Gerry Hyman has another article for the Toronto Star. Let’s discuss some of the questions raised:
QUESTION: At our annual general meeting, an owner nominated himself as a candidate for the board. There was only one vacancy and no other candidate. The chair declared the candidate elected by acclamation without a vote. Is this legal?
ANSWER: It is not unusual for the chair of the AGM to announce that an owner may nominate himself, especially when there are otherwise no candidates.
If the chair provides a reasonable opportunity for other owners to contest the election and no one steps forward, it is proper for the chair to advise that the one candidate is a director by acclamation.
I am surprised that there are no other candidates. Normally, a Board will try to find someone before the meeting to run for the open position (and usually someone who will likely agree with the majority.) As such, I am surprised that someone volunteering at the meeting would actually be elected. However, it is totally legal. Hey, if an owner did not like the idea, he or she could have stepped up ran as well, thereby requiring an election.
Another question raised was:
QUESTION: Does the board have the right to prohibit residents from complaining to management about the inappropriate conduct of their on-site manager?
ANSWER: Unless there is a rule requiring owners to bring such complaints to the board, and not to the management company, there is no right for the board to maintain such a prohibition.
I do not think it is necessary to have a rule in order for the Board to receive a complaint first. This should be common sense – and the only reason why an owner would refuse to go through the Board first is if the Board does not want to deal with the issue.
Another question raised is as follows:
QUESTION: Our board is pushing through an exterior painting project at a cost of more than $4 million over approximately four years. The board maintains that the cost will be paid out of the reserve fund and according to section 95(2) of the Condominium Act ,no owner consent is required for the corporation to make an expenditure out of the reserve fund. The board’s purpose, apparently, is to change the colour of the exterior. Is the board correct?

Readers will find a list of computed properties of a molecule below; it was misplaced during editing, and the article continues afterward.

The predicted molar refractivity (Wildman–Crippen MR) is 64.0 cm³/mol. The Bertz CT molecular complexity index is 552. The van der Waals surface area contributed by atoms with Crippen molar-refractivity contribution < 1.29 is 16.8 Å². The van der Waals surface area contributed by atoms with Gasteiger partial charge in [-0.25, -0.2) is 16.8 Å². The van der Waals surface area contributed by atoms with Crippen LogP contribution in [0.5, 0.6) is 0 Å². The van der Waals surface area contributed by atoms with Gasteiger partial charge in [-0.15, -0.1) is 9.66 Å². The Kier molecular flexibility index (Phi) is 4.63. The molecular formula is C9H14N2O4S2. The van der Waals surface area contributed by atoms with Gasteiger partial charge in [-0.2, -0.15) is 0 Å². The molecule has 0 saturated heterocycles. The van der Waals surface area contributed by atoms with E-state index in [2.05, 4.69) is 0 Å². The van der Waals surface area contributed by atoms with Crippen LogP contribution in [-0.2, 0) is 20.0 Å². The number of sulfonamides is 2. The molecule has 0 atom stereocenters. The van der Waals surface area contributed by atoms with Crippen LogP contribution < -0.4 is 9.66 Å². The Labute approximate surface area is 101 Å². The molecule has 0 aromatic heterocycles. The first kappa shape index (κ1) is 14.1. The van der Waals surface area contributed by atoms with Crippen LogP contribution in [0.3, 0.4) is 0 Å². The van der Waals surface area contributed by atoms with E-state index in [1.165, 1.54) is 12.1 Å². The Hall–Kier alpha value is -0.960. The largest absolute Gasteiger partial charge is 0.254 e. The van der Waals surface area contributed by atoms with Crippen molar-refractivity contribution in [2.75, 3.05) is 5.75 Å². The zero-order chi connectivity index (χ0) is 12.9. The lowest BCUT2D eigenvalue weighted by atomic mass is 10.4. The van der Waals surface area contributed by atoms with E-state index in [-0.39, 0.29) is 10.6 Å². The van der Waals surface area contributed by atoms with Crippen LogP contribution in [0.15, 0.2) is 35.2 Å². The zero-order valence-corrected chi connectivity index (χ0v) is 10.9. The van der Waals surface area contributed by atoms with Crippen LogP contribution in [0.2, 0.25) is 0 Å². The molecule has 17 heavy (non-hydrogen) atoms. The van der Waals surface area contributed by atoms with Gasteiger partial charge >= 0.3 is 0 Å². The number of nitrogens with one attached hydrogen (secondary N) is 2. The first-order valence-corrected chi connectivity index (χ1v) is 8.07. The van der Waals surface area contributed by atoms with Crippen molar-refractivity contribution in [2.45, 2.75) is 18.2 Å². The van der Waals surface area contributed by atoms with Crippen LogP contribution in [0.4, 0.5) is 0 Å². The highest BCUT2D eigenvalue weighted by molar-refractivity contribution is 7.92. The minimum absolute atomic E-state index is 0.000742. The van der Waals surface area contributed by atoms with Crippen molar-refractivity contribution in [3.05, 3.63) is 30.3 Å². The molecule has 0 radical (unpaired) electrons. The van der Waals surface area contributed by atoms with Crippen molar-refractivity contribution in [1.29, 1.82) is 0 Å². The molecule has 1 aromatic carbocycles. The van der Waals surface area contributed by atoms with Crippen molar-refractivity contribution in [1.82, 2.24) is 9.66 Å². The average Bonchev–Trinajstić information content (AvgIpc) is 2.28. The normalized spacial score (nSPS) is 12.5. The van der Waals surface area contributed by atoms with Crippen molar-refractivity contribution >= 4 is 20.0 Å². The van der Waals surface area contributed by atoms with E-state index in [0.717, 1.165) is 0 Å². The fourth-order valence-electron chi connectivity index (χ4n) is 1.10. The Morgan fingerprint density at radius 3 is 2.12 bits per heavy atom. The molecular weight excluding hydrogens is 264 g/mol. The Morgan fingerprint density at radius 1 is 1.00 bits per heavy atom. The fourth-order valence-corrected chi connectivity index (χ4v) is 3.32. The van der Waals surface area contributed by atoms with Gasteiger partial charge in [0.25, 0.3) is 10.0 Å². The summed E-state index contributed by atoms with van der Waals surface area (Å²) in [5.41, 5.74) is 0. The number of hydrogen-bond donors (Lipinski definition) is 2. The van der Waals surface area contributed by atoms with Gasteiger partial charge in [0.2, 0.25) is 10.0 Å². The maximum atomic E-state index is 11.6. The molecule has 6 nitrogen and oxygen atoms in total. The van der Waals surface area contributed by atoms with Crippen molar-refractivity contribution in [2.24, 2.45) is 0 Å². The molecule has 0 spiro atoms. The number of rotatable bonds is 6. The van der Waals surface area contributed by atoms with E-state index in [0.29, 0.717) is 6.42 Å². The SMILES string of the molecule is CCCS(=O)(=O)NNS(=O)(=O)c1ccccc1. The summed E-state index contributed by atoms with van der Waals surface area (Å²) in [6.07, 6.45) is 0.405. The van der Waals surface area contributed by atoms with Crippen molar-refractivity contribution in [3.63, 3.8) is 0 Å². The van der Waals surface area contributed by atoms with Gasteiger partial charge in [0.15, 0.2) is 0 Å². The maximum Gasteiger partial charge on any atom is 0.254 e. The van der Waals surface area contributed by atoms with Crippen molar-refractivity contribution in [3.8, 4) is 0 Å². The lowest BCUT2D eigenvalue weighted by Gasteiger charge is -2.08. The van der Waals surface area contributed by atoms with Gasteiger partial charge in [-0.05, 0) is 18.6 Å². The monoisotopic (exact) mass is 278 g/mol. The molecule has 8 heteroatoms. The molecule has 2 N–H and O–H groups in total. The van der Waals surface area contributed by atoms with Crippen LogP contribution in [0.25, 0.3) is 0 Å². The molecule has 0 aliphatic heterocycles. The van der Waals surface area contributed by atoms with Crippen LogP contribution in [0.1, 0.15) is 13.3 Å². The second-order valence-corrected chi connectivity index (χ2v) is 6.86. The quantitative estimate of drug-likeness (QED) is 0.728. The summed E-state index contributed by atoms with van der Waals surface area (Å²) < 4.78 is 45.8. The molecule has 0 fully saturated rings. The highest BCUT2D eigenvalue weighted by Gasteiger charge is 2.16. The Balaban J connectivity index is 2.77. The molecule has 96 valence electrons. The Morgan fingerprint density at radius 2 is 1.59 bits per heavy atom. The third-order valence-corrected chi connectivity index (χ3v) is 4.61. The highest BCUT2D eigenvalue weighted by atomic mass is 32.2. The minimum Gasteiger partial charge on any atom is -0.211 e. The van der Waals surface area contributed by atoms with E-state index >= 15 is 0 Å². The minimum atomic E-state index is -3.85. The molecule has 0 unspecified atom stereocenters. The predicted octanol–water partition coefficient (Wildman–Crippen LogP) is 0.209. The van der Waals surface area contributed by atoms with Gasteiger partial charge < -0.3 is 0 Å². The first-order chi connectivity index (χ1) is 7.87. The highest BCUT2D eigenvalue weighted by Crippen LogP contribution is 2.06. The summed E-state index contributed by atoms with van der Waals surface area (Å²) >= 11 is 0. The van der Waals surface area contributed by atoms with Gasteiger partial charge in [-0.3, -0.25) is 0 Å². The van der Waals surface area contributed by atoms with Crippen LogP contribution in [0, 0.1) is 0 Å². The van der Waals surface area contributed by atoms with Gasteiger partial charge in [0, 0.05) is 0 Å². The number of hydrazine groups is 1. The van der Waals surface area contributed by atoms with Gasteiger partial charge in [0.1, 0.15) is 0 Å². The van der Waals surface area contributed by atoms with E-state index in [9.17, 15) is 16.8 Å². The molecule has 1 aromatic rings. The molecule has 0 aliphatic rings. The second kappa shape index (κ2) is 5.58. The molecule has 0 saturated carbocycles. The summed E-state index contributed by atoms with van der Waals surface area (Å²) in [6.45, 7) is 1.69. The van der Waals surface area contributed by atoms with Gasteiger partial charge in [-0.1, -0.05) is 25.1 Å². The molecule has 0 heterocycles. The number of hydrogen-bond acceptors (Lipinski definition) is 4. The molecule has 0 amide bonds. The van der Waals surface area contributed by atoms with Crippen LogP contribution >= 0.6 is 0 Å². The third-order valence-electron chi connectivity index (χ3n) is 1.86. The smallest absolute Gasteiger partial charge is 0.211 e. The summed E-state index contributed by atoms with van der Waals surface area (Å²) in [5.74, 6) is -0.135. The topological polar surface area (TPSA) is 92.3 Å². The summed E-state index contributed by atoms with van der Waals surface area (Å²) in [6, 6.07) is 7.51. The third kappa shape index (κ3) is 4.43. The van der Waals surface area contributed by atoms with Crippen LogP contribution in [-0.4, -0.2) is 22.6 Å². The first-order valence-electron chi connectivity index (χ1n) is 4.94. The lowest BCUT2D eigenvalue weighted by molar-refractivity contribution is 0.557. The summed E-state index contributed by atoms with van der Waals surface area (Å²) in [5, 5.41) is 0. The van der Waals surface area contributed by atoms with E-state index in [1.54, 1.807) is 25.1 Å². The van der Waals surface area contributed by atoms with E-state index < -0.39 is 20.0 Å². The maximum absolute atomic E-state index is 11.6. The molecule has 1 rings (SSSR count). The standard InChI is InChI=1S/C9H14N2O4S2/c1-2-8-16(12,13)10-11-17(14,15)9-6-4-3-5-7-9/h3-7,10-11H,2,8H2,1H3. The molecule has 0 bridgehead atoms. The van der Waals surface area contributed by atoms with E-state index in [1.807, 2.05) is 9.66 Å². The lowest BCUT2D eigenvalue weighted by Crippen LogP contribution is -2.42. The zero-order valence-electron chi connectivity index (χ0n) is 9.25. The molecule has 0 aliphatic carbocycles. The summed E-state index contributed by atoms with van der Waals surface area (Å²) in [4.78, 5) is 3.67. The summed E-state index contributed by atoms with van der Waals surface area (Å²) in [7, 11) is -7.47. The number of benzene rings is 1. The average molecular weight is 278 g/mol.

ANSWER: The board is correct that section 95(2) states that owner approval is not require for a reserve fund expenditure.
The question, however, is whether this is a proper reserve fund expenditure. The reserve fund may only be used for major repairs and replacements.
If the exterior walls have deteriorated and require replacement, the board may use the reserve fund without owner approval. Otherwise the project is not payable out of the reserve fund and constitutes an addition, alteration or improvement to the common elements.
If it is not a reserve fund expenditure, then if the estimated cost is greater than the larger part of $1,000 and one per cent of the corporation’s annual budget, the owners must be notified and advised of the project. They must be told of its estimated cost and also advised that at least 15 per cent of unit owners are entitled to require the board to call an owners’ meeting to vote on the project. The project may be approved at the meeting by a simple majority vote of those present in person and by proxy.
If the estimated cost exceeds 10 per cent of the budget, the board must call an owners’ meeting at which it obtains the approval of owners of at least 66-2/3 of all of the units.
Well, at four million dollars, I doubt that the only thing being done is a paint job. If the paint job is all that is required, then yes the owners should have an input. This is an area of the Condominium Act that requires amendment. The owners should always get input into any cosmetic work – we are talking about the appearance of their condominium after all.
In this case, I am guessing that there is other work that is required due to the costs, and I think the owners need to ask what exactly is going on. This is also why I believe that before doing any major repair work, there should be an owners’ meeting to discuss the project – so owners know exactly how their money is being spent.
And finally, there is this question:
QUESTION: Our board enforces a rule that prohibits dogs, even though we are aware of a dog residing in the building. Are we prohibited from buying a small dog?
ANSWER: The courts have decided that, while a rule may limit the number or size of dogs, a rule prohibiting dogs is unreasonable and thus unenforceable.
A dog prohibition is valid, however, if contained in the declaration.
Obviously, Mr. Hyman is missing the point here. It is quite obvious from the question that the Board has been able to enforce the no-dog rule, something other condominiums I know of have been able to do as well. As such, I would strongly discourage the questioner from purchasing a dog. The Board may successfully be able to enforce the rule.